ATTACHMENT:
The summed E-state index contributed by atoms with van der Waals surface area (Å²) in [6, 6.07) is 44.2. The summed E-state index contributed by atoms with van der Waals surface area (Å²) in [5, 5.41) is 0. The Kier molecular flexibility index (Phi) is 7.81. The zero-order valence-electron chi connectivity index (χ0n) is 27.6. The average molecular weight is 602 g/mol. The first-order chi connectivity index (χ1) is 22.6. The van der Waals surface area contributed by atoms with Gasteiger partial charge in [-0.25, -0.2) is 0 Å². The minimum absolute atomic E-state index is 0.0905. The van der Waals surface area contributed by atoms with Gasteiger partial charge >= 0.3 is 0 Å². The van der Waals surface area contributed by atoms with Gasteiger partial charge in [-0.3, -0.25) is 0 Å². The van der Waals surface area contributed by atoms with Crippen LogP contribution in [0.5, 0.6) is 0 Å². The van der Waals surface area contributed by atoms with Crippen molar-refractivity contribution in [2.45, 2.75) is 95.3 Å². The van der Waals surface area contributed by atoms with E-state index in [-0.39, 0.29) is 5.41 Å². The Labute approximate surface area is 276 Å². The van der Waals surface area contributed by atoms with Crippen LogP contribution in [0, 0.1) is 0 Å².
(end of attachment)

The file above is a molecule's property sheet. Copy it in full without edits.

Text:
The summed E-state index contributed by atoms with van der Waals surface area (Å²) in [6, 6.07) is 44.2. The summed E-state index contributed by atoms with van der Waals surface area (Å²) in [5, 5.41) is 0. The Kier molecular flexibility index (Phi) is 7.81. The zero-order valence-electron chi connectivity index (χ0n) is 27.6. The average molecular weight is 602 g/mol. The first-order chi connectivity index (χ1) is 22.6. The van der Waals surface area contributed by atoms with Gasteiger partial charge in [-0.25, -0.2) is 0 Å². The minimum absolute atomic E-state index is 0.0905. The van der Waals surface area contributed by atoms with Gasteiger partial charge >= 0.3 is 0 Å². The van der Waals surface area contributed by atoms with Gasteiger partial charge in [-0.3, -0.25) is 0 Å². The van der Waals surface area contributed by atoms with Crippen LogP contribution in [0.5, 0.6) is 0 Å². The van der Waals surface area contributed by atoms with Crippen molar-refractivity contribution in [2.45, 2.75) is 95.3 Å². The van der Waals surface area contributed by atoms with E-state index in [-0.39, 0.29) is 5.41 Å². The Labute approximate surface area is 276 Å². The van der Waals surface area contributed by atoms with Crippen LogP contribution in [0, 0.1) is 0 Å².